You’ve tried everything else that you can. The harassing phone calls and foreclosure or repossession threats can take their toll. People often turn to Chapter 13 bankruptcy in this situation to regain control over their debt by repaying their creditors over the next three to five years.
If you’re married, you may wonder how involved your spouse must be if you’re not filing bankruptcy as a couple. As you’d imagine, being married does influence your bankruptcy. A court will want to see the complete financial picture for a married couple.
What the courts need to know
As you compile your bankruptcy petition, you will need to gather your spouse’s info, including:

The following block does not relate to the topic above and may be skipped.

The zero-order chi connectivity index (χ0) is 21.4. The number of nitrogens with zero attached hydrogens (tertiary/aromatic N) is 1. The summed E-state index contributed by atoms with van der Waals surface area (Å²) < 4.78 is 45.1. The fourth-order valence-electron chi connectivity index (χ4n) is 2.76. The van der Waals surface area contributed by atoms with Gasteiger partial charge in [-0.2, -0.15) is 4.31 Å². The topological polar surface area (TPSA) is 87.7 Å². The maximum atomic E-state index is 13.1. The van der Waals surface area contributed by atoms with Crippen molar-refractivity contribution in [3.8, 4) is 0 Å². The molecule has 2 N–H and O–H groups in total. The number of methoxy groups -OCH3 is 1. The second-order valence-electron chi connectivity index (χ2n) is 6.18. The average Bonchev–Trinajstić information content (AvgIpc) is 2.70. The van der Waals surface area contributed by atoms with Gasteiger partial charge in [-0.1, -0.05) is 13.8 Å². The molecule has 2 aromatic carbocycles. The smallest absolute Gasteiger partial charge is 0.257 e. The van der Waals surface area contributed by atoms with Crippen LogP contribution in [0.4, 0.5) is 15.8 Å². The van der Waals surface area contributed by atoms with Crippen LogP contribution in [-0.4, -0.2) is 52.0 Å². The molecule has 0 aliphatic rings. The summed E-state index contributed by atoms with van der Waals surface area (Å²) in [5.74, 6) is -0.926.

- Their creditors and amount of debt owed.
- What your spouse does for work and how much they earn.
- Any property they own.
- A breakdown of their monthly expenses.
Debt management is marriage management
Debt is a factor in many divorces. Married couples comprised nearly two-thirds of all bankruptcies just a decade ago. Sources of debt from credit cards, student loans and even your wedding can strain your marriage. Not only is bankruptcy a great way to reassert control over your debt, but also a great way to fortify your marriage.
Not only can you stop harassment from creditors by filing bankruptcy, you can ease the stress within your home too. Filing for bankruptcy isn’t admitting defeat or failure as much as it is saying that you need help in getting your debt situation under control.